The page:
If you are a casual biker who’s ever sensed the “no amateurs allowed” attitude when sharing a road with territorial cyclists, then relax with a ride on the Davis Bike Loop, a novice-friendly trek that meanders through the parks and greenbelts in the amiable college town, aka the Bicycle Capital of America. The route (which is marked with green bike-shaped emblems on the pavement) is easily accessible from downtown Davis and briefly runs parallel to the UC Davis Arboretum: take advantage of the proximity to the 100-acre garden and amble along its scenic 3.5-mile-long trail before joining the Davis Bike Loop and heading west into the main university campus. Keep an eye out for Aggie landmarks like Robert Arneson’s whimsical Egghead sculptures and the dome-shaped abodes of the Baggins End cooperative housing area. Upon leaving campus and crossing Highway 113, the loop joins the Russell Boulevard Bike Path and takes you into Village Homes, an eco-friendly neighborhood speckled with orchards, grapevines and chicken coops in a network of shared garden plots. From there, you’ll roll east across town, scale and descend the tall Dave Pelz Bike Overpass (the loop’s only truly sweat-inducing section), and you’ll soon find yourself on the Putah Creek Parkway in south Davis. Soak in this final stretch of the ride as it winds alongside gnarly oaks and picturesque farms bordering the old north fork of Putah Creek. localwiki.org/davis —Stephanie Towne Benoit

Cronan Ranch Trails Park: Cronan Ranch Loop

Photo by Max Whittaker

Photo by Max Whittaker

Directions: Take Highway 50 to Placerville. Turn left onto Highway 49. After passing through Coloma, turn left onto Pedro Hill Road and take a slight left into the gravel parking lot. 

Length: 7.5 miles   Time: 1.5 hours
Difficulty: Moderate   Elevation Change: 576 feet

Call it the Swiss Army knife of biking trails. Cronan Ranch, 12 miles of paths that border the south fork of the American River, has something for nearly every level of mountain biker—even the cross cyclist who isn’t afraid of a few elevation gains and bumpy, enamel-chipping descents. If you’re mounting this trail in the spring or summer, though, be sure to top off your CamelBak: Temperatures can become nuclear and shade sporadic, especially in the east end of the park. The best way to experience this place is to jump right in: Head up the West Ridge Trail at the edge of the parking lot, where you’re in for about 10 minutes of switchbacks that will wring out your lungs (less technical riders might have to carry their bikes). But your work will be rewarded with a jackrabbit run along the trail’s undulating spine—and views of the sky-blue American River to your left—followed by an adrenaline-pumping plunge down the grass-lined single track. At the bottom, keep left until you see the dilapidated buildings from an old movie set. Head east and look for signs for the less technical Down and Up Trail, which lives up to its name, and loop back on the East Ridge Trail until you’re back at the movie set. From there, you can cool down on the pleasant Long Valley Trail, a single track flanking an underground aquifer that sprouts springtime wildflowers amid savanna grass. coloma.com —Anita Chabria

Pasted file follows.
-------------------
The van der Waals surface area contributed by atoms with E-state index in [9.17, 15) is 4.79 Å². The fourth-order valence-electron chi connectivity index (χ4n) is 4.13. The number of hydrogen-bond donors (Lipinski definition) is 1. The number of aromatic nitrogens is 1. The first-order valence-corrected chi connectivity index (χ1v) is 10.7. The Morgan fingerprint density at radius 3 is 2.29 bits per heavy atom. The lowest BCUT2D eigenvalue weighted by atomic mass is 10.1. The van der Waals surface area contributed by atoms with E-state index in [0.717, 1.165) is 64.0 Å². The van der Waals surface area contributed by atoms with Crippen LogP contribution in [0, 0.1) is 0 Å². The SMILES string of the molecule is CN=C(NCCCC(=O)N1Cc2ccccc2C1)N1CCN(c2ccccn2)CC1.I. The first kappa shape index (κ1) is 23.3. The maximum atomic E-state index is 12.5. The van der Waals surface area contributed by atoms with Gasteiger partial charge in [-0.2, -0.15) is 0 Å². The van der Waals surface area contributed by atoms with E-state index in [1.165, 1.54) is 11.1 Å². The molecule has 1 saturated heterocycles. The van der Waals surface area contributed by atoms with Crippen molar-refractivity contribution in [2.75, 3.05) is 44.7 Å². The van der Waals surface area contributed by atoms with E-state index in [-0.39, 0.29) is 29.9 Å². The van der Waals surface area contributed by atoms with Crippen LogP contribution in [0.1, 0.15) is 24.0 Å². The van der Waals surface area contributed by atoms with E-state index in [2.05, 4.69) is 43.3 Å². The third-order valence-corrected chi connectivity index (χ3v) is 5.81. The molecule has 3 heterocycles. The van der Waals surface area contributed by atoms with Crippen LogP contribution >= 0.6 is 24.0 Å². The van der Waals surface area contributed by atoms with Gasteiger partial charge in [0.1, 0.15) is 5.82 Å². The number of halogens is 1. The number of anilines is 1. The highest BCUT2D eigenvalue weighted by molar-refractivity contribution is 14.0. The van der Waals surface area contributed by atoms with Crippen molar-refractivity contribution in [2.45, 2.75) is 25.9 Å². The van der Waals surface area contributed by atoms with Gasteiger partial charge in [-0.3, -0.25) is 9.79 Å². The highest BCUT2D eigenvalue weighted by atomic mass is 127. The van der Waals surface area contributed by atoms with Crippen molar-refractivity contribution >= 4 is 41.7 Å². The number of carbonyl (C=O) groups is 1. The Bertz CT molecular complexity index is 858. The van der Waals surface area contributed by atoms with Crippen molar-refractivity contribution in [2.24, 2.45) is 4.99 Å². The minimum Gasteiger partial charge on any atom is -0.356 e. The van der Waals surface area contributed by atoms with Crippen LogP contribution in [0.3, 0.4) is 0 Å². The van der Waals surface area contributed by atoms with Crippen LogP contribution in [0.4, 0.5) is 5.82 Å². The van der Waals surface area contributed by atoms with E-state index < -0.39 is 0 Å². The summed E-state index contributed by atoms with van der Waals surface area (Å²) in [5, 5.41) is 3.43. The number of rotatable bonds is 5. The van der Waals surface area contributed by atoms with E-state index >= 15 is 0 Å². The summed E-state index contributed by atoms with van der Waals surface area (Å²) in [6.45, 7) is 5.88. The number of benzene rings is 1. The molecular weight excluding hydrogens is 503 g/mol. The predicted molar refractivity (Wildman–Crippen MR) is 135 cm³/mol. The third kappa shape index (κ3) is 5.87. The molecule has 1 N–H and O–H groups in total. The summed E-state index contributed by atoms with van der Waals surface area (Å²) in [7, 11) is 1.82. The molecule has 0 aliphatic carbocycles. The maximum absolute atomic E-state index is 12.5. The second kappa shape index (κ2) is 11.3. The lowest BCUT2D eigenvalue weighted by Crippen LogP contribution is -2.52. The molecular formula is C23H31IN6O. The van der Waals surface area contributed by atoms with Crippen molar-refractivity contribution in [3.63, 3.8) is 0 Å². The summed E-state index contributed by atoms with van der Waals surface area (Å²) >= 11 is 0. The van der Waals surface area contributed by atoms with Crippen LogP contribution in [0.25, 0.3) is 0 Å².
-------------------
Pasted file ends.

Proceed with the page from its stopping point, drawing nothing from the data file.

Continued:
Sly Park Recreation Area: Jenkinson Lake Trail Loop

Photo by Max Whittaker

Photo by Max Whittaker

Directions: Take Highway 50 east to Sly Park Road. Exit and turn right. After about
4.5 miles, turn left onto Mormon Emigrant Trail. Drive 1 mile and turn left into the Bumpy Meadows trailhead parking lot. (Entry to the trail costs $5 for pedestrians and $15 for drivers.)

Length: 8.5 miles  Time: 2 hours
Difficulty: Moderate   Total Elevation Gain: 831 feet

The hardest part about riding around Jenkinson Lake near Pollock Pines is all the breaks you’ll want to take along the way, longing to absorb the crystal-blue waterfront backed by toothpick forests of ponderosa pines and the stunning views of snow-capped Sierra peaks in the distance. Thankfully, the mountain bike trail sticks close to the shore most of the way and affords plenty of opportunities to pause for sightseeing. Journey counterclockwise around the lake, beginning on the southwestern edge where the bike trail dips on tight curves and climbs again, making for a challenging course without extreme elevation changes. About 3 miles in, you’ll find Park Creek Bridge over rushing water and a nearby bench perfect for breathing in the fresh mountain scent of Douglas fir and incense cedar. A bit ahead, you’ll come across a nature area with a boardwalk that goes out to the edge of the lake. Look for an eagle nest in the trees above, and take a moment to listen for the screech of a distant hawk or the throaty trill of ducks scattered across the water. On the eastern edge of the lake, you’ll make your way swiftly past thick groves of manzanita shrubs and spot a stone chimney that still stands from the remains of a house built by an early settler before dams were erected to fill the lake in 1955. Crossing those dams gives you one last glorious look at the postcard-perfect scene before heading back to the car. eid.org  —Tori Masucci Cummins